Monday, 24 October 2016

Getting stuck in

As the days get colder and inevitably wetter, the coastal ranger team set to work on more autumnal tasks. In the last few weeks we have been focusing our efforts on Newton Pool local nature reserve. A brilliant wetland habitat it is home to a host of different species; from shoveler and little grebe to water plantain and otter. Various forms of vegetation management ensure this area is kept in top shape for its inhabitants.
One of the easiest residents to spot are our Exmoor ponies who graze the area throughout the year. Through munching and trampling they ensure the grasses and reeds are kept low, creating open areas for birds and allowing less robust herb plants to flourish. The rangers and volunteers give them a helping hand by cutting and removing areas of grass to create open areas and reduce nutrient levels. Later on in the year we will also coppice a section of the willow and alder to encourage regrowth.
One of the many residents: an elephant hawkmoth caterpillar  © KateBradshaw
Arguably the most entertaining activity is reedmace management. Although a native species to Britain, reedmace Typha latifolia was introduced to the site many years ago and is starting to take over; out-competing other plants and closing in around the pool, making it a less open habitat for birds. Reedmace has an incredible root structure with a good rhizome system that creates a network underground, stretching into the open water.  This means there is only one thing for it – to don the waders and get stuck in (sometimes quite literally).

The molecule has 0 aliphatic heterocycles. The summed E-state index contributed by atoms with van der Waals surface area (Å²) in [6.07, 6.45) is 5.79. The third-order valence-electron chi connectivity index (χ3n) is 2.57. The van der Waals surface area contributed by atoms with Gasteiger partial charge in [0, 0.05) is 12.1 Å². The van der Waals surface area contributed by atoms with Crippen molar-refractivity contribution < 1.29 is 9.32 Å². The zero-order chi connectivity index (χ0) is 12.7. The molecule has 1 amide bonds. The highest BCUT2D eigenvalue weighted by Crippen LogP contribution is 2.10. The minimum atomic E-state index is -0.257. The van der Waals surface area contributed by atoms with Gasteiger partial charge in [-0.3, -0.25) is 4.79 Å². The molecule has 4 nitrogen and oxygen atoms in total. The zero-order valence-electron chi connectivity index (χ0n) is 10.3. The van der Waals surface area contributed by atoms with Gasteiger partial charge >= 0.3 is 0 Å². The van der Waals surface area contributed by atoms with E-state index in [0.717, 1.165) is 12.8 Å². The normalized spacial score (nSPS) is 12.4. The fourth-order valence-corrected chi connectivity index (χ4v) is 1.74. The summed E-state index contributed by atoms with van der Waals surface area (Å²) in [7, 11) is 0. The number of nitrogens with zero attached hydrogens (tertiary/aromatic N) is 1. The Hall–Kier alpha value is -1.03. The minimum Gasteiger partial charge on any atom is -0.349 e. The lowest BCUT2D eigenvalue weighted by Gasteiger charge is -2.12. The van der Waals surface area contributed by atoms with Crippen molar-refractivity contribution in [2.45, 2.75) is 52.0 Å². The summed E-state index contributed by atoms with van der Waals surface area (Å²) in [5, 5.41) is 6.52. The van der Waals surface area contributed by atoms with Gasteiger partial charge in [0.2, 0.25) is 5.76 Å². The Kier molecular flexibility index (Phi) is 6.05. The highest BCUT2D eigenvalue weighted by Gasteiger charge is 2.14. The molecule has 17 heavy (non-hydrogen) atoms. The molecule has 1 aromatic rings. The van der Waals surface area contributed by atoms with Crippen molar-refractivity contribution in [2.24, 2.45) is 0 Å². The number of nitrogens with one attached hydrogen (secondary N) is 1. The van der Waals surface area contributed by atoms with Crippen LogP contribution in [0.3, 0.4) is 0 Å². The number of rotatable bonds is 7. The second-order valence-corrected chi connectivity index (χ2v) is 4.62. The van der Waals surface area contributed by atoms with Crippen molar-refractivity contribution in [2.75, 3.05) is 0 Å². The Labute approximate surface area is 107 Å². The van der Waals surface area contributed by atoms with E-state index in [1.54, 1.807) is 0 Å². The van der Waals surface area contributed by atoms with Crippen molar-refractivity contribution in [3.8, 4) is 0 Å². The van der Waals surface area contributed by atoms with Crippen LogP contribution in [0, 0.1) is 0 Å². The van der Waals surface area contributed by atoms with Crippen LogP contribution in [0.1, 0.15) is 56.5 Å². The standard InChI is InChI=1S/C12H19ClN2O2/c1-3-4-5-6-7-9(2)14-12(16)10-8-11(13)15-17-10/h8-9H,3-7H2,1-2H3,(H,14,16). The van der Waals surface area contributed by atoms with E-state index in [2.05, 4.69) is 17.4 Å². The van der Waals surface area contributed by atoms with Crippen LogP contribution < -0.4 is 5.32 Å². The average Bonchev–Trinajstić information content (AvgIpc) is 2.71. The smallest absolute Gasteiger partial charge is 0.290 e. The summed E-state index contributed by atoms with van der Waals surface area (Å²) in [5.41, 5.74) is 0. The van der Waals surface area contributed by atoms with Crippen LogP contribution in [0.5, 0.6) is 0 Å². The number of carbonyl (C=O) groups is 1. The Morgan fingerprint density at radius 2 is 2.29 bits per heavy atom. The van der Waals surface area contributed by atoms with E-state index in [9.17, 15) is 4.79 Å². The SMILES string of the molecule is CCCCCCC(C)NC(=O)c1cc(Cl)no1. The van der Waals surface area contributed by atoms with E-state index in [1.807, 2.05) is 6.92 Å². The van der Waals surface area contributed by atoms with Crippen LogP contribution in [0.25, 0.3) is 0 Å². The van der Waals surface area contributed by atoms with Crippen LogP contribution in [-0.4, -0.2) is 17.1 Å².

A volunteer tackling a stand of reedmace 
Volunteers have found themselves knee deep in mud pulling up the towering plants to compost them. There is always the occasional casualty. Although we are yet to have a full face first tumble into the mud this season, we have had two cases of being stuck with a rescue operation required, one lost wellie and a lot of wet feet.


Awards for muddiest participant...

We have to admit we are often distracted by the awesome creatures we find hiding amongst the vegetation. Chasing a spider around trying to get a photo is always a good excuse for a few minutes break.

Pachygnatha clercki found and painstakingly identified by one of our volunteers © KateBradshaw